, Volume 97, Issue 1, pp 29–35 | Cite as

Fat and fed: frequent use of summer torpor in a subtropical bat

  • Clare Stawski
  • Fritz Geiser


A widely held view is that torpor is avoided by mammals whenever possible because of potential costs associated with reduced body temperatures and slowed metabolic processes. We examined this hypothesis by quantifying use of torpor in relation to body condition of free-ranging northern long-eared bats (Nyctophilus bifax, approximately 10 g), a species known to hibernate, from a subtropical region during the austral summer when insects were abundant. Temperature-telemetry revealed that bats used torpor on 85% of observation days and on 38% of all nights. Torpor bouts ranged from 0.7 to 21.2 h, but the relationship between duration of torpor bouts and ambient temperature was not significant. However, skin temperature of torpid bats was positively correlated with ambient temperature. Against predictions, individuals with a high body condition index (i.e., good fat/energy reserves) expressed longer and deeper torpor bouts and also employed torpor more often during the activity phase at night than those with low body condition index. We provide the first evidence that use of torpor in a free-ranging subtropical mammal is positively related with high body condition index. This suggests that employment of torpor is maximised and foraging minimised not because of food shortages or low energy stores but likely to avoid predation when bats are not required to feed.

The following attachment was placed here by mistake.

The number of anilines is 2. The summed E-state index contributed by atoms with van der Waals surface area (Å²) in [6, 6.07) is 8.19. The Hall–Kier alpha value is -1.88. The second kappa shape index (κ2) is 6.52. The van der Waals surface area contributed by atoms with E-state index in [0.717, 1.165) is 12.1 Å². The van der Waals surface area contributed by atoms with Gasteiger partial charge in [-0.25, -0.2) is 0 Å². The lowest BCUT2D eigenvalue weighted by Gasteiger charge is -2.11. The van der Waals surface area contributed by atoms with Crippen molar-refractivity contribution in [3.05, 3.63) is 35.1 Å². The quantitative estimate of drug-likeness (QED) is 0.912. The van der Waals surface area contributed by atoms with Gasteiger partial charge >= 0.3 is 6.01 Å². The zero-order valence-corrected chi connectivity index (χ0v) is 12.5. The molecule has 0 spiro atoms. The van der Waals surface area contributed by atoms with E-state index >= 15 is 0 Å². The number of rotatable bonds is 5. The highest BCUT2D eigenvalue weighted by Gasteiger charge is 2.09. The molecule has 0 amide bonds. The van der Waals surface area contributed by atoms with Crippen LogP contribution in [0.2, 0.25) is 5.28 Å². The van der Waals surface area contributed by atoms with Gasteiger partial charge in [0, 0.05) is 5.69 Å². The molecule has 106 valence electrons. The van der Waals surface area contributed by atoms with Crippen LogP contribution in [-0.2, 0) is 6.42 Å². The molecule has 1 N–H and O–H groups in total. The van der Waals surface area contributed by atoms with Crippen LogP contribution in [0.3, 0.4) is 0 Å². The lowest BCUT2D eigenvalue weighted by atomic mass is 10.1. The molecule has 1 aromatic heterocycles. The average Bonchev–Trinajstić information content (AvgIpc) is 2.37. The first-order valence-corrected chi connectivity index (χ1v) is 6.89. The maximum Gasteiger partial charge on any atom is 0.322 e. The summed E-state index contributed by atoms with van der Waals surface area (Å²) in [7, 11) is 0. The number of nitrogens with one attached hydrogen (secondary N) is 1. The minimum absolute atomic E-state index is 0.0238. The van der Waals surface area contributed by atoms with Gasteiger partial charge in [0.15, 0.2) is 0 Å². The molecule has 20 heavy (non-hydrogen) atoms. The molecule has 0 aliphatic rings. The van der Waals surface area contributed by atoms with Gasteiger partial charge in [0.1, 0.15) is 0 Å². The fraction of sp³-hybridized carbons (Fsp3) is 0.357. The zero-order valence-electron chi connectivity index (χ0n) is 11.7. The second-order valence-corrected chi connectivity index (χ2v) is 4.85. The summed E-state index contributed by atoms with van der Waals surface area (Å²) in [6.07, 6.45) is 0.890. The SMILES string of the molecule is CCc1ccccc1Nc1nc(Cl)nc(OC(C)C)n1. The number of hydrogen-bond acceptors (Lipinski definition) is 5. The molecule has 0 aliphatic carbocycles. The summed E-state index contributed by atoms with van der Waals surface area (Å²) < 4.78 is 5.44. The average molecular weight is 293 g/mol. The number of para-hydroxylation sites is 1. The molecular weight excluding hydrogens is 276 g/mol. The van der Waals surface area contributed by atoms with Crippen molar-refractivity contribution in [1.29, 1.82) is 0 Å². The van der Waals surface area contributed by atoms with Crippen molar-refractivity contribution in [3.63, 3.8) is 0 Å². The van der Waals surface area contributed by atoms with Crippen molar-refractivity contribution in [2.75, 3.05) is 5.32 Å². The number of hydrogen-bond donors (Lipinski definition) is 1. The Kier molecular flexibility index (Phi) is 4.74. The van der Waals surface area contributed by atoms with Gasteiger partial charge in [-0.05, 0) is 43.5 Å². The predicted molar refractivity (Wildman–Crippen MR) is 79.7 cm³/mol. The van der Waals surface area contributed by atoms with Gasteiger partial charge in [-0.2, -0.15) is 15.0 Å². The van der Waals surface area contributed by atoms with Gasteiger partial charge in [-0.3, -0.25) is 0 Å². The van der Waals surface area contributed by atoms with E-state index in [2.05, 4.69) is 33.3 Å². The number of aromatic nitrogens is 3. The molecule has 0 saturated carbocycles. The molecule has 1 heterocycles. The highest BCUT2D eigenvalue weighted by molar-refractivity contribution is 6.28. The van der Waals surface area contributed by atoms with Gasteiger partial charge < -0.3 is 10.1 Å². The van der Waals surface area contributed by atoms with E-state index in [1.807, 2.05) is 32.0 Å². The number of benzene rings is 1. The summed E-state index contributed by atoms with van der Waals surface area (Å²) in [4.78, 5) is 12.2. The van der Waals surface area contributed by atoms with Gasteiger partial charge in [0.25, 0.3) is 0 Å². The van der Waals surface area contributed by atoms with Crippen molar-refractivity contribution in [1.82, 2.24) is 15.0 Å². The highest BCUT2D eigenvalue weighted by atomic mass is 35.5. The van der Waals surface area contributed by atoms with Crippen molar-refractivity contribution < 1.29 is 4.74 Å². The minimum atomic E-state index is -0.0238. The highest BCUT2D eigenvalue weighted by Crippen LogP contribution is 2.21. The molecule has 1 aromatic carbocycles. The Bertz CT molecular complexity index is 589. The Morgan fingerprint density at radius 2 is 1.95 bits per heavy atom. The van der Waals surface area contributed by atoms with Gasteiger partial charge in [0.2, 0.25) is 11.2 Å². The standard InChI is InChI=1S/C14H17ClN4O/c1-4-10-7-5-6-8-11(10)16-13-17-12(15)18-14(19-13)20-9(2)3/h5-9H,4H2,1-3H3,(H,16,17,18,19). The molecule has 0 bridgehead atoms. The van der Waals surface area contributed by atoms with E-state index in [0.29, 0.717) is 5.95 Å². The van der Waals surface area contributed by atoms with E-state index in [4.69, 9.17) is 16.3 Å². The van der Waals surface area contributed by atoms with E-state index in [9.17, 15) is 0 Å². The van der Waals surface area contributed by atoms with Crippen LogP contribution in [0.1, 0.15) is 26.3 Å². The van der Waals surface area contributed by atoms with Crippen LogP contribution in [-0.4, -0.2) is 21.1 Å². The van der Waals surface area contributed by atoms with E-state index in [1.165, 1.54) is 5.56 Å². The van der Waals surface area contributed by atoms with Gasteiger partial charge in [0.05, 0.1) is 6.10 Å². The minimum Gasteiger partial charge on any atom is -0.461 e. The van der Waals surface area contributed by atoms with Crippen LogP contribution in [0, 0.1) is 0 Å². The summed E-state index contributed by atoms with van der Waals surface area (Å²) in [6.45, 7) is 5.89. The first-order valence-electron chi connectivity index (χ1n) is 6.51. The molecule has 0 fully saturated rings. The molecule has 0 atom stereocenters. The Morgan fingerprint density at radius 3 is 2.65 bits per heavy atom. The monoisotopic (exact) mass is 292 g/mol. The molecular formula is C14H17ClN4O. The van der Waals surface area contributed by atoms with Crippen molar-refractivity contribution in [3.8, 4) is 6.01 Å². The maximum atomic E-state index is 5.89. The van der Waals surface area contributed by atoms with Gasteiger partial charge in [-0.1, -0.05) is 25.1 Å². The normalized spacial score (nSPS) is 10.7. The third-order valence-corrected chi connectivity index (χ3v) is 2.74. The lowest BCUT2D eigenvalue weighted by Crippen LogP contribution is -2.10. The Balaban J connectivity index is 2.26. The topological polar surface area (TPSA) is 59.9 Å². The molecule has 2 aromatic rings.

Body condition index Chiroptera Insectivorous Nyctophilus Predator avoidance Torpor 



Metabolic rate


Ambient temperature


Body temperature


Skin temperature


Body condition index



We would like to thank Margaret Stawski for all her help with fieldwork. We are also grateful to Gerhard Körtner, Brad Law, Alexander Riek, Michal Stawski, Christopher Turbill, and Courtney Waugh for their contributions to this study. This research was undertaken in agreement with permits issued by New South Wales National Parks and Wildlife Service and the Animal Ethics Committee of the University of New England. The study was supported by grants from the University of New England and Bat Conservation International to CS and the Australian Research Council to FG.


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Copyright information

© Springer-Verlag 2009

Authors and Affiliations

  1. 1.Centre for Behavioural and Physiological Ecology, ZoologyUniversity of New EnglandArmidaleAustralia

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